Hand labor, tractor labor and horse labor: a question of power and scale

"To understand why we farm the way we do today it is important to look back to where our agriculture began and how it changed. From there onward we can look at the question: Why do we farm or why would we want to farm with live horse power in small scale vegetable farming? When we look at hand labor, tractor labor and horse labor as three different power sources,where do horses fit in? From the historical perspective to a present day perspective we can shine new light on having (a) 'four legged employee(s)'."

La traction animale:une innovation en phase d'institutionalisation, encore fragile

Animal traction: an innovation being institutionalized, but still fragile. The central Africa savanna zone counts 265 000 draft animals (40 % farms equipped in Chad, 25% in Cameroon and 10% in Central African Republic). The two oxen working system dominates. In Cameroon, 30% of working animals are donkeys. Cotton companies have largely contributed to promote animal traction for cotton and food crops. Animal energy is especially used for plowing, secondarily for maintenance operations and transports. It allows mastering weeds, contributes to water management in the field and to soil fertility by animal manure. Animal energy allows increasing cultivated area per farm and income diversification. Until now, because of poor knowledge and lack of financial means, producers meet difficulties to own a harness and to take profit of it. A range of support services was generated via projects and development companies. Today, with the withdrawal of States, new actors emerge in this "market" (veterinarians, blacksmiths, credit, farm advice...). Some have difficulties to supply the needs of producers, to release enough profitability and are asking for support. Previously, the issues for research were technical. Today, it is necessary to understand the institutional reconstruction, the evolution of needs, to support innovation and to strengthen cooperation process between new actors.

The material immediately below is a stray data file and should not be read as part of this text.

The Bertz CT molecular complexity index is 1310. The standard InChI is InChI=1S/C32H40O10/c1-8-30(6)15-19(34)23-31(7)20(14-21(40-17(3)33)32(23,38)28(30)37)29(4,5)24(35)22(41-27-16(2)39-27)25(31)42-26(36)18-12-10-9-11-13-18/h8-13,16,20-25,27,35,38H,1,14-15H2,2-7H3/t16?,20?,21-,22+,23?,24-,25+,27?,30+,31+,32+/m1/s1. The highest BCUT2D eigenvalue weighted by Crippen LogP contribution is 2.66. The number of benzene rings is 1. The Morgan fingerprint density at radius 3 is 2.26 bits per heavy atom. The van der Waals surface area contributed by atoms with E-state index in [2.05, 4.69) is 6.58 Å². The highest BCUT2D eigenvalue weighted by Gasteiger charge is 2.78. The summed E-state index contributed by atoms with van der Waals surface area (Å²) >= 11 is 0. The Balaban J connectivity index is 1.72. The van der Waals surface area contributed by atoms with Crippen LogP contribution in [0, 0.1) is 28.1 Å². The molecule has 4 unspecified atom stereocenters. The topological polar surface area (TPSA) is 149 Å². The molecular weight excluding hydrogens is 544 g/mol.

La traction animal

An updated illustrated practical guide to animal draught. The book is enriched with results from recent experiments and comes with a CD-ROM containing additional information. Draught animals are still widely used in many developing countries, where smallholders often still work by hand. Draught animals can reduce the laboriousness of human work and lessen poverty in developing countries by facilitating soil cultivation and transport. Animal traction boosts the productivity of agricultural labour and contributes to the sustainability of mixed systems combining crop and animal production on small family farms. This updated and illustrated practical summary of knowledge on animal traction is enriched with results from recent experiments into animal well-being, producer and craftsman associations and environmental impact. Practical solutions are proposed in all these fields. The book, which is deliberately succinct, comes with a CD-ROM containing additional information: technical advice notes, reference texts, case studies and photographs. It is primarily intended for producers, technicians and development staff, but is also a reference tool for tutors and students in higher education. Philippe Lhoste is an agronomist and zootechnician specializing in animal traction, and is currently Director of the Agricultures tropicales en poche collection. Michel Havard is an agronomist at CIRAD, working on agricultural mechanization, producer dynamics and agricultural advice services in sub-Saharan Africa. Éric Vall is an agronomist and zootechnician at CIRAD, working on the sustainability of mixed crop-animal production systems in sub-Saharan Africa, who previously studied draught animals and the dynamics of innovation in terms of animal traction. La traction animale Philippe Lhoste, Michel Havard, Éric Vall Éditions Quæ, CTA, Presses agronomiques de Gembloux Agricultures tropicales en poche collection 2010
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